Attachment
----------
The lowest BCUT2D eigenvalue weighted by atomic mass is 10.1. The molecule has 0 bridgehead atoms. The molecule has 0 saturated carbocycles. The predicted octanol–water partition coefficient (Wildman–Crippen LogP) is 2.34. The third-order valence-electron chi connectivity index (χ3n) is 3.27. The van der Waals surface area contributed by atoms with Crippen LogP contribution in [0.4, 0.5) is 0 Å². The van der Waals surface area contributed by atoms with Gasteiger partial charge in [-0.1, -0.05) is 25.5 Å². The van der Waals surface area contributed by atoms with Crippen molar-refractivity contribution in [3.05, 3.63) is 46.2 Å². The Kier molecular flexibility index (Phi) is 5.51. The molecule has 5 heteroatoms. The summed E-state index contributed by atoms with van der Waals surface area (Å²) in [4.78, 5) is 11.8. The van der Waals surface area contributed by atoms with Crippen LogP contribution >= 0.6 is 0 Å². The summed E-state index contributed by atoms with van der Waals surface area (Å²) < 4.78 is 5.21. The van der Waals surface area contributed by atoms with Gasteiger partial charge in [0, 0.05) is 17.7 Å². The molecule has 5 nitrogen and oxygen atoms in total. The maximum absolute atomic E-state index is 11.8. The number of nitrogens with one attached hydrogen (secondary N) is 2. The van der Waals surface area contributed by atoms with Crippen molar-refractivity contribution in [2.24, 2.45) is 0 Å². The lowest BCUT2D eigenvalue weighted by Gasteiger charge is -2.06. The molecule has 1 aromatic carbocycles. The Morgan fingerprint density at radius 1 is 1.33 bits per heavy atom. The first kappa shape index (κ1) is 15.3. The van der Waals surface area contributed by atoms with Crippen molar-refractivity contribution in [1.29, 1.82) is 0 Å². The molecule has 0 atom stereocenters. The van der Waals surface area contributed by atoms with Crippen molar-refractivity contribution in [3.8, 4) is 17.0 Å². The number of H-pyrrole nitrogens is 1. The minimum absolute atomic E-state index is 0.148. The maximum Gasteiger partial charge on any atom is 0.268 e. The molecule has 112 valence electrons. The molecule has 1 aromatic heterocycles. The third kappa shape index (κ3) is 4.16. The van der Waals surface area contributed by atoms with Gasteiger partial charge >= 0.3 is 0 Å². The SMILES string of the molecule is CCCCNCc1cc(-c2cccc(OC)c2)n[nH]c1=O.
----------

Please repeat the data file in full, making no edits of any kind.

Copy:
The lowest BCUT2D eigenvalue weighted by atomic mass is 10.1. The molecule has 0 bridgehead atoms. The molecule has 0 saturated carbocycles. The predicted octanol–water partition coefficient (Wildman–Crippen LogP) is 2.34. The third-order valence-electron chi connectivity index (χ3n) is 3.27. The van der Waals surface area contributed by atoms with Crippen LogP contribution in [0.4, 0.5) is 0 Å². The van der Waals surface area contributed by atoms with Gasteiger partial charge in [-0.1, -0.05) is 25.5 Å². The van der Waals surface area contributed by atoms with Crippen molar-refractivity contribution in [3.05, 3.63) is 46.2 Å². The Kier molecular flexibility index (Phi) is 5.51. The molecule has 5 heteroatoms. The summed E-state index contributed by atoms with van der Waals surface area (Å²) in [4.78, 5) is 11.8. The van der Waals surface area contributed by atoms with Crippen LogP contribution >= 0.6 is 0 Å². The summed E-state index contributed by atoms with van der Waals surface area (Å²) < 4.78 is 5.21. The van der Waals surface area contributed by atoms with Gasteiger partial charge in [0, 0.05) is 17.7 Å². The molecule has 5 nitrogen and oxygen atoms in total. The maximum absolute atomic E-state index is 11.8. The number of nitrogens with one attached hydrogen (secondary N) is 2. The van der Waals surface area contributed by atoms with Crippen molar-refractivity contribution in [2.24, 2.45) is 0 Å². The lowest BCUT2D eigenvalue weighted by Gasteiger charge is -2.06. The molecule has 1 aromatic carbocycles. The Morgan fingerprint density at radius 1 is 1.33 bits per heavy atom. The first kappa shape index (κ1) is 15.3. The van der Waals surface area contributed by atoms with Crippen molar-refractivity contribution in [1.29, 1.82) is 0 Å². The molecule has 0 atom stereocenters. The van der Waals surface area contributed by atoms with Crippen molar-refractivity contribution in [3.8, 4) is 17.0 Å². The number of H-pyrrole nitrogens is 1. The minimum absolute atomic E-state index is 0.148. The maximum Gasteiger partial charge on any atom is 0.268 e. The molecule has 112 valence electrons. The molecule has 1 aromatic heterocycles. The third kappa shape index (κ3) is 4.16. The van der Waals surface area contributed by atoms with Gasteiger partial charge >= 0.3 is 0 Å². The SMILES string of the molecule is CCCCNCc1cc(-c2cccc(OC)c2)n[nH]c1=O.